Vols set to release notice of allegations

The letter Tennessee has been waiting on for months has finally arrived, and university officials are set to release what they're accused of by the NCAA on Wednesday.

Sources told ESPN.com that the NCAA notice of allegations is in hand and outlines infractions involving the Tennessee football, men's basketball and baseball programs.

The allegations involving the football team go back to Lane Kiffin's turbulent 14 months as the Vols' head coach during the 2009 season, and some of the most serious charges revolve around a trip Tennessee recruiting hostesses took to Duncan, S.C., to see a pair of high school prospects the Vols were recruiting. One of those prospects is current Tennessee defensive end Corey Miller.

In particular, the NCAA was interested in what role Tennessee's coaches had in that trip to Byrnes High School by members of the now-defunct Orange Pride and whether or not that trip was properly reported to compliance officials. The coach at Byrnes, Chris Miller, said he called David Reaves the night of the trip to tell him about the Tennessee hostesses being there at the game and talking to the players. Reaves, who was the Vols' quarterbacks coach at the time and had South Carolina as one of his recruiting territories, was interviewed by NCAA investigators. Kiffin and former Tennessee recruiting coordinator Ed Orgeron have also been quizzed by NCAA investigators.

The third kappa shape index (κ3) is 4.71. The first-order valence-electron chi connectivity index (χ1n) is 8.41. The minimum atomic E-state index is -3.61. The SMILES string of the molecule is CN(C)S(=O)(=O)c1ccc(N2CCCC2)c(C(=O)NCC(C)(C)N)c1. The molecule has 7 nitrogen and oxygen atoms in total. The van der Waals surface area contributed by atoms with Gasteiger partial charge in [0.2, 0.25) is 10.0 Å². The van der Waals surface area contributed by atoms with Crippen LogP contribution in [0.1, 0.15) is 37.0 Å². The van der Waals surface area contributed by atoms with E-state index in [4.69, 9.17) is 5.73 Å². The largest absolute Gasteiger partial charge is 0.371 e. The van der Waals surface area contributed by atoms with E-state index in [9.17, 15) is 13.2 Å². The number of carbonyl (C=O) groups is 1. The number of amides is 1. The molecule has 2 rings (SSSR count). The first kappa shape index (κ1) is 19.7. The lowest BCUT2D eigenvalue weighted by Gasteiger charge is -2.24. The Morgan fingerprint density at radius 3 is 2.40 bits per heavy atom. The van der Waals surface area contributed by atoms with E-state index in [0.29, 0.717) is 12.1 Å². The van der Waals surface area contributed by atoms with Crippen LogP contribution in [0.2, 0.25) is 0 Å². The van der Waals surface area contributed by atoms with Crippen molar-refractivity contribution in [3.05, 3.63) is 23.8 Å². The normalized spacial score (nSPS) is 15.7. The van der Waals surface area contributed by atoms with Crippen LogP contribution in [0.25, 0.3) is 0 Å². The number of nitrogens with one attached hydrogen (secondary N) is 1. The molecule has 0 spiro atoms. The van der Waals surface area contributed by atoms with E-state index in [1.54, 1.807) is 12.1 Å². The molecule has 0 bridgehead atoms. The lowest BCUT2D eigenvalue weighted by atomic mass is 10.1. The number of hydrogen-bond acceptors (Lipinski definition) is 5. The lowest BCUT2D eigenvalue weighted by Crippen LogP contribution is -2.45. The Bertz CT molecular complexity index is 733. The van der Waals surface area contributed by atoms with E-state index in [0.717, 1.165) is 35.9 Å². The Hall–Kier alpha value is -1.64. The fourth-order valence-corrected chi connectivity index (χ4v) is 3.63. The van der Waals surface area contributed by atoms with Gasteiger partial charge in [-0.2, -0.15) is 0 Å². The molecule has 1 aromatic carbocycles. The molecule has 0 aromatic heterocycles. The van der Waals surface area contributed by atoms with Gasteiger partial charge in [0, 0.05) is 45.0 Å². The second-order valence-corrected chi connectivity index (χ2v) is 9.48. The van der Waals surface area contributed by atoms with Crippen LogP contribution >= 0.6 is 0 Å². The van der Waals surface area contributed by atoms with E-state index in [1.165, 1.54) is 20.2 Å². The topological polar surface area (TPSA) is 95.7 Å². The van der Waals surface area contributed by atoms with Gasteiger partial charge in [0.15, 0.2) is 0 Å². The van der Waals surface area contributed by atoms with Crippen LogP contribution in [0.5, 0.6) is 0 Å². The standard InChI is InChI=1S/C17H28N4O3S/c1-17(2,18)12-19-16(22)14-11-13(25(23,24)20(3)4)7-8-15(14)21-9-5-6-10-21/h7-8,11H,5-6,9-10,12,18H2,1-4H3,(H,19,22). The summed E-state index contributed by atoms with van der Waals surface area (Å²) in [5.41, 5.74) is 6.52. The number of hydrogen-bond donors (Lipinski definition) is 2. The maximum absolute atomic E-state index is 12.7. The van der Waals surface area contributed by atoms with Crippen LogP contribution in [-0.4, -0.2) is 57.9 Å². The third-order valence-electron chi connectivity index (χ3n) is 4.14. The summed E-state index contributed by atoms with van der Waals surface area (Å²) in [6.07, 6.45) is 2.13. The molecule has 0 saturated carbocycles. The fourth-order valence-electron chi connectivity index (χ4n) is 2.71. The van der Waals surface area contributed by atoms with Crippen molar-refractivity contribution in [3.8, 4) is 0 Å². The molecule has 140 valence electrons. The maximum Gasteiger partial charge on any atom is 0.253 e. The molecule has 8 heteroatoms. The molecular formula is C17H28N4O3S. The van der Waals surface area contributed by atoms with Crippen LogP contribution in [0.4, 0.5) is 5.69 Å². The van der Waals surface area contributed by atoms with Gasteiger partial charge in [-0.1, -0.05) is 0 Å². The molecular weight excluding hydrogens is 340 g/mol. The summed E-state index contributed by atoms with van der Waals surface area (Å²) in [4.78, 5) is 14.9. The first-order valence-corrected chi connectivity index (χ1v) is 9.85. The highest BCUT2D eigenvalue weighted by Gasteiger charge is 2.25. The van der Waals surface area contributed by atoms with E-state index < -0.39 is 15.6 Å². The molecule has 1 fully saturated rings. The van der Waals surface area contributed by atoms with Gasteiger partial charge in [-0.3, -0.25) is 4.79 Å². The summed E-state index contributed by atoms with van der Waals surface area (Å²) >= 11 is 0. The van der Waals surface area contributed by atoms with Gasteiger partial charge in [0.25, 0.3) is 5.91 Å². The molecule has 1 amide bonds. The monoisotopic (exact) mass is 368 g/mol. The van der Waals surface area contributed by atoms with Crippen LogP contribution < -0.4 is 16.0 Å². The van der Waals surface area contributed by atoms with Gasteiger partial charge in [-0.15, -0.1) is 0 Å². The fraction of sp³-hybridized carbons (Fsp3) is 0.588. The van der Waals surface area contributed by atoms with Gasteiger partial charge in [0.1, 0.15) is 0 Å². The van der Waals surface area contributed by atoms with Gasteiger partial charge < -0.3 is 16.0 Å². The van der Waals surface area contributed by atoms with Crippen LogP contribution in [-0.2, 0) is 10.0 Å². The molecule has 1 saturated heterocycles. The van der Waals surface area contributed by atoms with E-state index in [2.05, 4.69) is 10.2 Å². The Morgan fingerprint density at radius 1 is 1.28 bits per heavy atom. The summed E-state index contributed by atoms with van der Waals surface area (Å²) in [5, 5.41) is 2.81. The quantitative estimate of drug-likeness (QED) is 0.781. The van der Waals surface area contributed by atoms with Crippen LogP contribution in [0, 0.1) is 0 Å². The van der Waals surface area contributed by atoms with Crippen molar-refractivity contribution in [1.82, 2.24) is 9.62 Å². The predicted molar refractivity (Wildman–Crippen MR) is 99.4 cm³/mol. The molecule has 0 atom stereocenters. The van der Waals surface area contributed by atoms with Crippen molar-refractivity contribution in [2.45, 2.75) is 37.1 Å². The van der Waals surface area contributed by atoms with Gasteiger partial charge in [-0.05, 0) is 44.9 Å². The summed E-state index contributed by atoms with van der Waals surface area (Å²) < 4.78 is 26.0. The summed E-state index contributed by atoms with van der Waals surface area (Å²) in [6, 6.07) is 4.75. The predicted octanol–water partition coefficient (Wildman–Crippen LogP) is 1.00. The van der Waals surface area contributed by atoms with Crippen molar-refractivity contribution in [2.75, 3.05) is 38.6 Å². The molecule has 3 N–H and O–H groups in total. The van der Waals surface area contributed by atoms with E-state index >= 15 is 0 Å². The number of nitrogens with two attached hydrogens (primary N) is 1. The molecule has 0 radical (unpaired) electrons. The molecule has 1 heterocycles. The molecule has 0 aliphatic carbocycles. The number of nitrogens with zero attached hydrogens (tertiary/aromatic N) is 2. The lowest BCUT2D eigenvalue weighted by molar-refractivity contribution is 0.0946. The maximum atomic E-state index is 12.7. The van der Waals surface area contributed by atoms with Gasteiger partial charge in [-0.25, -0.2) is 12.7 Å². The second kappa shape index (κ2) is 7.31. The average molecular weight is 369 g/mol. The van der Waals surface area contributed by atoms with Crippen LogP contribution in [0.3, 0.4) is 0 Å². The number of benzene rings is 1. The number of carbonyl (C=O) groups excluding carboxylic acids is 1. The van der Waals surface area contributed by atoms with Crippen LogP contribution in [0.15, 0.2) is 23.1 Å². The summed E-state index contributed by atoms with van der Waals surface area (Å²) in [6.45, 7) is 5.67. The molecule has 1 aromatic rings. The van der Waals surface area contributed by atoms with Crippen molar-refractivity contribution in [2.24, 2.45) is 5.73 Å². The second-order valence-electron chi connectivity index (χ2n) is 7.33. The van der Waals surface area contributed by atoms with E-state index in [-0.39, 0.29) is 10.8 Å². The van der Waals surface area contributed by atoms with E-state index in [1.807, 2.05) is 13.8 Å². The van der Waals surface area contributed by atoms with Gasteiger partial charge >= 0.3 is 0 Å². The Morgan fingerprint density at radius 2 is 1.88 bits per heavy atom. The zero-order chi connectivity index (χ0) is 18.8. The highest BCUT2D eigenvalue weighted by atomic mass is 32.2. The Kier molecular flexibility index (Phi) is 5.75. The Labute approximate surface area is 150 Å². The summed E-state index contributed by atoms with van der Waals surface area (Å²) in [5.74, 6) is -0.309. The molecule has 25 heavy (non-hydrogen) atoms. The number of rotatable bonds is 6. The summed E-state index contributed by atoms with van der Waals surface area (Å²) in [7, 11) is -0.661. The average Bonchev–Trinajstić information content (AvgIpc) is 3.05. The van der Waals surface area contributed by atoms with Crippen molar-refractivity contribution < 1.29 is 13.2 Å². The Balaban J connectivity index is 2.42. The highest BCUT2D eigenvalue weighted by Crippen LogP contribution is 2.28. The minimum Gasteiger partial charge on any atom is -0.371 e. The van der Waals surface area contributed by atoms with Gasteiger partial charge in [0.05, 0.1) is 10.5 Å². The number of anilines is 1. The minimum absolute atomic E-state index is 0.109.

Reaves, who is Kiffin's brother-in-law, did not go with Kiffin to USC and spent last season on the New Mexico staff as quarterbacks coach.

One of the more intriguing subplots in this whole deal will be what, if anything, follows Kiffin to USC and what degree of blame Tennessee places on him for the allegations the Vols are facing.

Tennessee will have 90 days to respond and is expected to go before the NCAA's Committee on Infractions in June.

While there are likely to be some penalties associated with the football end of this investigation, the feeling among Tennessee officials continues to be that those penalties won't be crippling and relatively minor compared to what Bruce Pearl and the men's basketball program could be facing.